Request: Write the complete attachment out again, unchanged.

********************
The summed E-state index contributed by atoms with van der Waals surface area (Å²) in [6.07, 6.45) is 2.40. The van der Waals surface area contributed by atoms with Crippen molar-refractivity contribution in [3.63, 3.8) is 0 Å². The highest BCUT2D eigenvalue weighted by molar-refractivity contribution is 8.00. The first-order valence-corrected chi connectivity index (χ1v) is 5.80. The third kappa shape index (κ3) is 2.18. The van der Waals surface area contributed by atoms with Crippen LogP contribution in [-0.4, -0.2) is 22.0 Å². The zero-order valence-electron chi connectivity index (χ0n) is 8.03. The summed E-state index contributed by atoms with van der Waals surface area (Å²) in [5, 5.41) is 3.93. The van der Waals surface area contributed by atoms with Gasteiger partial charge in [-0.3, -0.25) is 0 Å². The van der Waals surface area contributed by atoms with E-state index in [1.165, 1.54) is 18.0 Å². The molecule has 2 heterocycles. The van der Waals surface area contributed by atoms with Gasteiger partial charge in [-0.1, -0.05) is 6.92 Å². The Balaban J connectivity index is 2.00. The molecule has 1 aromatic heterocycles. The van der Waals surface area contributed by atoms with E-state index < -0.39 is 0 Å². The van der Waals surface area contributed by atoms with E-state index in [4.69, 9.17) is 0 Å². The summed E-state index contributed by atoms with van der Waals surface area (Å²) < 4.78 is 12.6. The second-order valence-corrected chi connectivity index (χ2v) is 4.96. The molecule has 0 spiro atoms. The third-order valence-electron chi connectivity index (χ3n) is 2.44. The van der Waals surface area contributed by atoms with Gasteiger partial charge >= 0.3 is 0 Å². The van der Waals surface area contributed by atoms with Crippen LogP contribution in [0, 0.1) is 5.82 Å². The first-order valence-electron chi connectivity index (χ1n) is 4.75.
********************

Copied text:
The summed E-state index contributed by atoms with van der Waals surface area (Å²) in [6.07, 6.45) is 2.40. The van der Waals surface area contributed by atoms with Crippen molar-refractivity contribution in [3.63, 3.8) is 0 Å². The highest BCUT2D eigenvalue weighted by molar-refractivity contribution is 8.00. The first-order valence-corrected chi connectivity index (χ1v) is 5.80. The third kappa shape index (κ3) is 2.18. The van der Waals surface area contributed by atoms with Crippen LogP contribution in [-0.4, -0.2) is 22.0 Å². The zero-order valence-electron chi connectivity index (χ0n) is 8.03. The summed E-state index contributed by atoms with van der Waals surface area (Å²) in [5, 5.41) is 3.93. The van der Waals surface area contributed by atoms with Gasteiger partial charge in [-0.3, -0.25) is 0 Å². The van der Waals surface area contributed by atoms with E-state index in [1.165, 1.54) is 18.0 Å². The molecule has 2 heterocycles. The van der Waals surface area contributed by atoms with Gasteiger partial charge in [-0.1, -0.05) is 6.92 Å². The Balaban J connectivity index is 2.00. The molecule has 1 aromatic heterocycles. The van der Waals surface area contributed by atoms with E-state index < -0.39 is 0 Å². The van der Waals surface area contributed by atoms with E-state index in [4.69, 9.17) is 0 Å². The summed E-state index contributed by atoms with van der Waals surface area (Å²) < 4.78 is 12.6. The second-order valence-corrected chi connectivity index (χ2v) is 4.96. The molecule has 0 spiro atoms. The third-order valence-electron chi connectivity index (χ3n) is 2.44. The van der Waals surface area contributed by atoms with Gasteiger partial charge >= 0.3 is 0 Å². The van der Waals surface area contributed by atoms with Crippen LogP contribution in [0, 0.1) is 5.82 Å². The first-order valence-electron chi connectivity index (χ1n) is 4.75.